Some Jews Feel Unsafe on Street During Police Crackdown in Moscow

Some Jews in Moscow, especially those with roots in the Caucasus region and Central Asia, are afraid to leave their homes during a massive security sweep by police in the wake of recent bombings here.

Moscow Mayor Yuri Luzhkov has blamed “Chechen gangsters” for recent apartment building bombings that left more than 200 people dead. He urged that “special attention” be paid to visitors from the Caucasus region, and police are singling out people with dark skin.

Human Rights Watch has condemned the detention of 20,000 non-Muscovites by the Moscow police. Those who were rounded up were victims of police brutality and extortion, the group said.

A number of Jews with dark skin, especially those from the Caucasus and Central Asia, have been detained on the streets, in private homes and at outdoor markets, where many of them work as vendors.

One young man, a Moscow native with a Jewish mother and a Chechen father, said masked police came to his home and harassed his family at night, shortly after the second explosion in Moscow.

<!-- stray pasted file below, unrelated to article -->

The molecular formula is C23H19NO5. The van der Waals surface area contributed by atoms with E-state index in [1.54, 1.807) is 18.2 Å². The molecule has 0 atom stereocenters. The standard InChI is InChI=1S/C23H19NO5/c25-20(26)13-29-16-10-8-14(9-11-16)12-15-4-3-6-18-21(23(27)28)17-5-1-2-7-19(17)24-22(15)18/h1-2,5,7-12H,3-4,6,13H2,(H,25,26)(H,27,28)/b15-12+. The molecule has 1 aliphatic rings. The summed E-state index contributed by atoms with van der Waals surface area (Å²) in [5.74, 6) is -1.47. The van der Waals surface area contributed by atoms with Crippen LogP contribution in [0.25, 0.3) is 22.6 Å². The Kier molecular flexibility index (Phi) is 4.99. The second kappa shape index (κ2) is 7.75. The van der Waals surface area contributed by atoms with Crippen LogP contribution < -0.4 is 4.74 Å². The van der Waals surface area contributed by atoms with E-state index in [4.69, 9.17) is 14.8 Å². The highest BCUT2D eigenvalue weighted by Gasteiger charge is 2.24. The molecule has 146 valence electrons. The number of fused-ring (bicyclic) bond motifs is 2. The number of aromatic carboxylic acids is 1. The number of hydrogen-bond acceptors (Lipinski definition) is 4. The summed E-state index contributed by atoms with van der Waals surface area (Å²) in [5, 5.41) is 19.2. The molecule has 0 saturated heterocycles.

“Ten years ago, my parents thought it would be better if I had `Chechen’ instead of `Jewish’ on my papers,” said the 25-year-old owner of an Internet company who did not want to be identified. “Now they see what a mistake they made.”

He said his family now prefers not to leave the house to avoid humiliation and violence.

Another Jew who is originally from Azerbaijan says he was detained for several hours at an outdoor market in southern Moscow. He sent his family back to the Caucasus after the incident.

“People like us cannot feel safe here these days,” the vendor said.

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